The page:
NZ PM Ardern labels US tour a success

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As she returns to New Zealand, Jacinda Ardern says her whirlwind 10-day trip to the United States has fulfilled all the objectives she set.

The prime minister wrapped up her lengthy US tour on Wednesday (AEDT) after meeting with President Joe Biden, becoming the first NZ leader to enjoy White House talks since John Key met Barack Obama in 2014.

Mr Biden lavished praise on Ms Ardern, calling her leadership "critical", before discussing regional security, gun law reform and more.

A joint statement issued from the meeting affirms a desire to "deepen economic ties", with New Zealand hoping the newly announced Indo-Pacific Economic Framework for Prosperity (IPEF) can deliver improved trade outcomes.

The White House bilateral was an exclamation point to a busy tour.

On arrival, the prime minister visited three cities in three days, making a whistle-stop tour to the United Nations, the US Capitol and Harvard University.

She found time to squeeze in an appearance on The Late Show with Stephen Colbert before delivering a knock-out Harvard Commencement address, extolling the virtues of safeguarding democracy.

Then it was back to the west coast, signing a climate change pact with with California governor Gavin Newsom, and meeting with tech giants from Seattle to San Francisco.

Ms Ardern said she gave herself ticks for each of the three goals she set out.

"Firstly, we wanted to make sure that the United States knew that we were open for business and open for tourism and we have done that," Ms Ardern said.

"For our business and trade delegation, we wanted to open doors for them and strengthen some of the business opportunities here and based on their feedback, we've done that too.

"The third was to deepen those political engagements. So we've done what we came to do."

This was also a trip that was nearly called off.

Ms Ardern caught COVID-19 a week before the scheduled departure, leading to a re-jigging of plans just days before departure.

The visit to the White House - under strict pandemic protocols - was also not confirmed until half-way through the tour.

Back in New Zealand, there was skepticism in some quarters about the length of the trip, or its lack of "announceables" to use Ms Ardern's language.

Top-rating shock jock Mike Hosking has sniped at the trip for the last fortnight, and particularly before the White House visit was locked in.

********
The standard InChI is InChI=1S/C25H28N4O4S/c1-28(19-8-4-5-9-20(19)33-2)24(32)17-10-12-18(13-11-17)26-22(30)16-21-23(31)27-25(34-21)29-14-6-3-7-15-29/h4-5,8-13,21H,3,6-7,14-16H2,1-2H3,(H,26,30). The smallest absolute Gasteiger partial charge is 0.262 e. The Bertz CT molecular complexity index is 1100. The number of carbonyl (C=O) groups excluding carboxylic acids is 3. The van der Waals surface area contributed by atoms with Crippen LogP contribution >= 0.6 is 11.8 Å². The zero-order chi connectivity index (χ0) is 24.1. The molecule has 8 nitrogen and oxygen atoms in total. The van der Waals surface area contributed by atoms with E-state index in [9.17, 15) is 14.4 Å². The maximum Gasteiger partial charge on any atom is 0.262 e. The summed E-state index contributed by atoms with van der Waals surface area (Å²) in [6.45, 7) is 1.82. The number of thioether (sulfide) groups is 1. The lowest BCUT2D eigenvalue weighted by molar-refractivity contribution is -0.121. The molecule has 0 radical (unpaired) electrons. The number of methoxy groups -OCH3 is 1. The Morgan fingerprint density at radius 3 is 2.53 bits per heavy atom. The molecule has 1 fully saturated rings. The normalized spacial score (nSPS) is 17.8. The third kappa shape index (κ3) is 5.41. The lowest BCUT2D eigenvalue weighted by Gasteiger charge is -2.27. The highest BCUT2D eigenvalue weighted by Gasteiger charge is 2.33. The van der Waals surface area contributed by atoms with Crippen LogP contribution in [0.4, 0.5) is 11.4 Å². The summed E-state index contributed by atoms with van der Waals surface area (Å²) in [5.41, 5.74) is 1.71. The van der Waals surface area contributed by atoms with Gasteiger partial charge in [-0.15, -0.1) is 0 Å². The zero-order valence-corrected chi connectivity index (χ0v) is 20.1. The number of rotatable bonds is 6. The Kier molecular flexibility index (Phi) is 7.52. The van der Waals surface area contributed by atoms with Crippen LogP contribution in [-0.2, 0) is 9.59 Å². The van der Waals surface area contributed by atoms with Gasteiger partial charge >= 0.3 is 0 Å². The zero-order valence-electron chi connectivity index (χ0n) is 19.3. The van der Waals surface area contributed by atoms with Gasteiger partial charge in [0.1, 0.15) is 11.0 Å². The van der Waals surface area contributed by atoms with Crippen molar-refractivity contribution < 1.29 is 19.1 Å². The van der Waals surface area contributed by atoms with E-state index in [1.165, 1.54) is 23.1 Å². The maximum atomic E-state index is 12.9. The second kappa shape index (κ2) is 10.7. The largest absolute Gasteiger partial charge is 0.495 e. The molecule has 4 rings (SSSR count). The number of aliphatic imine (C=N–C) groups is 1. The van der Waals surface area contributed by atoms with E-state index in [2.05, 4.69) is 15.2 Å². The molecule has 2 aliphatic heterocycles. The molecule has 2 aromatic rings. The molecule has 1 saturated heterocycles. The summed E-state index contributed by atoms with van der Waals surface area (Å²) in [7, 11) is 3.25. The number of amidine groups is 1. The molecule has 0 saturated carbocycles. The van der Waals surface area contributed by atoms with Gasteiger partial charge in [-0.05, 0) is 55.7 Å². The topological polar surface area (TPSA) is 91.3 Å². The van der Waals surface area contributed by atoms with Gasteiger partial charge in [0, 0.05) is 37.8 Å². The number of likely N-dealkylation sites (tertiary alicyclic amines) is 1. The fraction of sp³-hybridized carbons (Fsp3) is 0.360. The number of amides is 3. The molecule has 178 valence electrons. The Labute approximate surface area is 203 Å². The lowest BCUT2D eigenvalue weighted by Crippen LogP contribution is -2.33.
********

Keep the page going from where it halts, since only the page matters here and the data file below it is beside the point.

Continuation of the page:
"I'm not against her glad-handing a few tech wizards or meeting Gavin Newsom ... (just) don't call it a trade trip call it a 'where the bloody hell are ya' tourism caper," he said, echoing the infamous Australian tourism slogan.

Mr Hosking said the visit would "produce nothing", criticism which drew the ire of acting prime minister Grant Robertson back in Wellington.

"I'm really intrigued by the fact that all of a sudden we're having debates about whether a New Zealand prime minister going overseas is worth it," he said on Tuesday.

"Huge coverage from not only her appearances in the media in the US, but the speech at Harvard, and she's about to have a meeting with the president of the United States.

"I just don't know where the questioning of prime ministerial visits overseas is coming from."

The biggest downside to the trip may be another failure of the prime ministerial plane.

The Boeing 757 run by the military but utilised for overseas PM delegations is currently stuck in Washington DC in need of repairs before it flies home.

"It is disappointing that it's broken down," Defence Minister Peeni Henare said.

"It's got a history of those kinds of malfunctions but we're working on getting it right."

The plane has a history of failure.

In 2016, PM Key and 80 delegates were left stranded in Townsville en route to India due to a faulty switch, and in 2019, Foreign Minister Winston Peters was left stranded in Vanuatu by another malfunction.

There is little appetite among politicians to spend up on a replacement.

"The 757 has done a purposeful job on this trip. I think there's been 40 hours of flying, criss crossing America," Mr Roberson said.

On this occasion, Ms Ardern was not inconvenienced by the delay as she is flying home on commercial flights - unlike travelling media, who remain in Washington as they await repairs.

"They'll get home," Mr Robertson chuckled.

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